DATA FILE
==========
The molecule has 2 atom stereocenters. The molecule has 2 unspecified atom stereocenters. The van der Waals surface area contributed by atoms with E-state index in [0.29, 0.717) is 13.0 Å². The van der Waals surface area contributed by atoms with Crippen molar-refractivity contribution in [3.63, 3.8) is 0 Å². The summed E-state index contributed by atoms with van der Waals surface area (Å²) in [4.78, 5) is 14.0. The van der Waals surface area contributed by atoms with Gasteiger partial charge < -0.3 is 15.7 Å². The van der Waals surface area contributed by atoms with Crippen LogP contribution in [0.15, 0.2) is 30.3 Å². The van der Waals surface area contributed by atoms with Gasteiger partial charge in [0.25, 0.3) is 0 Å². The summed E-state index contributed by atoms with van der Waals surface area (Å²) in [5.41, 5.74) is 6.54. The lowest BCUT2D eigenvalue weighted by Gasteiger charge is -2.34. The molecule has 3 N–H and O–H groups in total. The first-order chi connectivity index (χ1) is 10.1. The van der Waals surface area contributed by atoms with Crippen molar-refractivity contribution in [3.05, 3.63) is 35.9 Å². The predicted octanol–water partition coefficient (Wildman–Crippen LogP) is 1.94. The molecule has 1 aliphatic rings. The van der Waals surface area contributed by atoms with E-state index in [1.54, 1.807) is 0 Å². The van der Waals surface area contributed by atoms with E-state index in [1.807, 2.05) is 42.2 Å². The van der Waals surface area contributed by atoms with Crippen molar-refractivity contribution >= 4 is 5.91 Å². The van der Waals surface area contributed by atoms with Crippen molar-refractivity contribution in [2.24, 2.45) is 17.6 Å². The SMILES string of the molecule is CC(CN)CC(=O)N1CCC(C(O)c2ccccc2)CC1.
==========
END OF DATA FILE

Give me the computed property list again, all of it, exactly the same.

The molecule has 2 atom stereocenters. The molecule has 2 unspecified atom stereocenters. The van der Waals surface area contributed by atoms with E-state index in [0.29, 0.717) is 13.0 Å². The van der Waals surface area contributed by atoms with Crippen molar-refractivity contribution in [3.63, 3.8) is 0 Å². The summed E-state index contributed by atoms with van der Waals surface area (Å²) in [4.78, 5) is 14.0. The van der Waals surface area contributed by atoms with Gasteiger partial charge < -0.3 is 15.7 Å². The van der Waals surface area contributed by atoms with Crippen LogP contribution in [0.15, 0.2) is 30.3 Å². The van der Waals surface area contributed by atoms with Gasteiger partial charge in [0.25, 0.3) is 0 Å². The summed E-state index contributed by atoms with van der Waals surface area (Å²) in [5.41, 5.74) is 6.54. The lowest BCUT2D eigenvalue weighted by Gasteiger charge is -2.34. The molecule has 3 N–H and O–H groups in total. The first-order chi connectivity index (χ1) is 10.1. The van der Waals surface area contributed by atoms with Crippen molar-refractivity contribution in [3.05, 3.63) is 35.9 Å². The predicted octanol–water partition coefficient (Wildman–Crippen LogP) is 1.94. The molecule has 1 aliphatic rings. The van der Waals surface area contributed by atoms with E-state index in [1.54, 1.807) is 0 Å². The van der Waals surface area contributed by atoms with E-state index in [1.807, 2.05) is 42.2 Å². The van der Waals surface area contributed by atoms with Crippen molar-refractivity contribution >= 4 is 5.91 Å². The van der Waals surface area contributed by atoms with Crippen molar-refractivity contribution in [2.24, 2.45) is 17.6 Å². The SMILES string of the molecule is CC(CN)CC(=O)N1CCC(C(O)c2ccccc2)CC1.